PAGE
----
gig economy and remote workers

Interim hiring: strategic filling of skills gap

We’ve all experienced it particularly with the Covid-19 pandemic – it would appear that the entire complexion of the workforce has changed.

I have worked in the private equity and venture capital business for the past thirty-five years – my sub-title to this little piece is “everything old is new again” – well we’ve all heard of “contact workers” in the jobs we’ve been in. 

Rise in gigs economy

In the healthcare industry, it is very common for hospitals to call in temporary or contract workers to make calls on behalf of the hospital to try to collect copayments, deductible payments and other charges for which the patient is responsible but the insurance companies have failed to pay – these collection efforts usually last the for a two week or a defined timeline.

They are not permanent positions – they are “project” positions where people are called in on an hourly basis to perform a set of tasks for a defined period of time – fast forward 20 years and everyone has heard about the ‘gig economy”.

The term “gig” comes from the music industry where musicians would take a “gig” playing for a night or a week or a defined period of time – well we have morphed into a “gig” economy where many jobs or gigs make up a worker’s income.

Workers and employers usually find each other through technology. Gig workers are independent contractors not employees of their employer. We have seen an increase in the use of gig workers in small businesses over the past 5 years where you can hire someone to do your marketing, to do your email and social media postings for you.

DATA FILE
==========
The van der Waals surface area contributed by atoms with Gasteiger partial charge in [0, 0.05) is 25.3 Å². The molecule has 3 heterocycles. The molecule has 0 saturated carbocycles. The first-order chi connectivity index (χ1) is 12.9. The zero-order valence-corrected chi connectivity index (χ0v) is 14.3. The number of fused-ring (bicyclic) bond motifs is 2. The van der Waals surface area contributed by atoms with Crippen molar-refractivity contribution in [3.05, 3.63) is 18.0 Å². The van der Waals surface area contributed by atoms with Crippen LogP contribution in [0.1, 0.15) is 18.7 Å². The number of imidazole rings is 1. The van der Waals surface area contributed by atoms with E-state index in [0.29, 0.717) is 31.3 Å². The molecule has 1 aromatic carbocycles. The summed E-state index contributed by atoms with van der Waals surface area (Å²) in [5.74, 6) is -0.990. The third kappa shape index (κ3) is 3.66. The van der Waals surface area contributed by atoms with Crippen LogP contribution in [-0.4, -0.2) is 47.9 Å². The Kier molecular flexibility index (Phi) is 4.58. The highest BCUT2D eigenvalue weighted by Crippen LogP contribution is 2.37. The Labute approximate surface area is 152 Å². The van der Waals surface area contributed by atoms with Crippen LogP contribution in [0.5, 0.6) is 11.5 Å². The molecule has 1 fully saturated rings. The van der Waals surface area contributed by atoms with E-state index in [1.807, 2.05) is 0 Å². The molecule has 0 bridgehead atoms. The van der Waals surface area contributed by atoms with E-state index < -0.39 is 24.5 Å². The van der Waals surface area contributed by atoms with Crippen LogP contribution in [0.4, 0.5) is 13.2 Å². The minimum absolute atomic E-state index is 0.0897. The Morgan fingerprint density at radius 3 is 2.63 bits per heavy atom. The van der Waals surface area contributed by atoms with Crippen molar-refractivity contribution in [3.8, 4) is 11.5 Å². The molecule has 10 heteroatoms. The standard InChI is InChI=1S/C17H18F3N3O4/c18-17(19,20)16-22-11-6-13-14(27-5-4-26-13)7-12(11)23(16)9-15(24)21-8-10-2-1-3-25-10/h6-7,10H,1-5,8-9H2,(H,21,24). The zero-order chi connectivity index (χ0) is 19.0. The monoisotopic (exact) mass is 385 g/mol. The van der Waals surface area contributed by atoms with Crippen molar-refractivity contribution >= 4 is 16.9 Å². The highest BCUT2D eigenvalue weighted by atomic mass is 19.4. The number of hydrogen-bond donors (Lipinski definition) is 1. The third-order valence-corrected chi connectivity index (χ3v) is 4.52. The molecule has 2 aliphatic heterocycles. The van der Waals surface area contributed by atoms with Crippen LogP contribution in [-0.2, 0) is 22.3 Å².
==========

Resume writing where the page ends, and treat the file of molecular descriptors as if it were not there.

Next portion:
Applicable industries

Gig workers and people looking for gig workers usually turn to some sort of a technology platform which matches sellers of services with buyers of services. 

In the private equity and venture capital business gig workers aren’t that common but we definitely have “operating partners” who may have specific skills and are placed in an investment company on a temporary basis to provide specific skills and guidance on a temporary basis.

They may be employees of the capital management firm or they may be brought in on a contract basis for a period of time to fulfill a specific need – we are seeing the use of “interim” employees being used more frequently in the strategy of firms of all sizes for their human-capital management strategy.

Ad-hoc speciality

Interim employees offer the highest level of executive and professional talent to tackle crisis situations and they can deliver key projects to deadlines and achieve business transformation results. 

They strengthen in-house teams through their difficult to find skills and unique business experience to keep projects and business moving forward – In this brief article I’ll examine why interim employees are becoming mainstream strategy for many businesses which are presented with growth challenges and performance gaps.